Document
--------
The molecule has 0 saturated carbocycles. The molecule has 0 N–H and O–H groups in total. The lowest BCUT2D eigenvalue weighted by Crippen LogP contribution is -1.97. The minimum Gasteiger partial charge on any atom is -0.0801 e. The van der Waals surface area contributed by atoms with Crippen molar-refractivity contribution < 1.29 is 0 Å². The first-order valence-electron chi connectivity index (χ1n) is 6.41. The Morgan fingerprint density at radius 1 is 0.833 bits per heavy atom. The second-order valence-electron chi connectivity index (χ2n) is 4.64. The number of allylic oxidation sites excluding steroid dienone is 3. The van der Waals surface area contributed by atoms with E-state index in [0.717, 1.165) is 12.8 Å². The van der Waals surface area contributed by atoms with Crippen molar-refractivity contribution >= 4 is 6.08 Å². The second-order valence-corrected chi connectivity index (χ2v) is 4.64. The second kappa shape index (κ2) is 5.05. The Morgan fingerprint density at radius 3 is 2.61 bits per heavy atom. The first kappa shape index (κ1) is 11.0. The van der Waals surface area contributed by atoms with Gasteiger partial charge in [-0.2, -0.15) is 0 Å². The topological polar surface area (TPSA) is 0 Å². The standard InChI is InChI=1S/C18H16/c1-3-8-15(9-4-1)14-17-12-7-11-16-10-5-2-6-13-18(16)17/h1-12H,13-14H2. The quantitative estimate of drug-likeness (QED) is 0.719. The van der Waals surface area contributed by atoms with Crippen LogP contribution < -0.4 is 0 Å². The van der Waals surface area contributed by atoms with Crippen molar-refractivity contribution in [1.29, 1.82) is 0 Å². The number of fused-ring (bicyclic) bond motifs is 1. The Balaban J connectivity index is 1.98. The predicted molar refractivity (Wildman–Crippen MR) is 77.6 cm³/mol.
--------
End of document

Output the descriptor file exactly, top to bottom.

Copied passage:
The molecule has 0 saturated carbocycles. The molecule has 0 N–H and O–H groups in total. The lowest BCUT2D eigenvalue weighted by Crippen LogP contribution is -1.97. The minimum Gasteiger partial charge on any atom is -0.0801 e. The van der Waals surface area contributed by atoms with Crippen molar-refractivity contribution < 1.29 is 0 Å². The first-order valence-electron chi connectivity index (χ1n) is 6.41. The Morgan fingerprint density at radius 1 is 0.833 bits per heavy atom. The second-order valence-electron chi connectivity index (χ2n) is 4.64. The number of allylic oxidation sites excluding steroid dienone is 3. The van der Waals surface area contributed by atoms with E-state index in [0.717, 1.165) is 12.8 Å². The van der Waals surface area contributed by atoms with Crippen molar-refractivity contribution >= 4 is 6.08 Å². The second-order valence-corrected chi connectivity index (χ2v) is 4.64. The second kappa shape index (κ2) is 5.05. The Morgan fingerprint density at radius 3 is 2.61 bits per heavy atom. The first kappa shape index (κ1) is 11.0. The van der Waals surface area contributed by atoms with Gasteiger partial charge in [-0.2, -0.15) is 0 Å². The topological polar surface area (TPSA) is 0 Å². The standard InChI is InChI=1S/C18H16/c1-3-8-15(9-4-1)14-17-12-7-11-16-10-5-2-6-13-18(16)17/h1-12H,13-14H2. The quantitative estimate of drug-likeness (QED) is 0.719. The van der Waals surface area contributed by atoms with Crippen LogP contribution < -0.4 is 0 Å². The van der Waals surface area contributed by atoms with Crippen molar-refractivity contribution in [1.29, 1.82) is 0 Å². The number of fused-ring (bicyclic) bond motifs is 1. The Balaban J connectivity index is 1.98. The predicted molar refractivity (Wildman–Crippen MR) is 77.6 cm³/mol.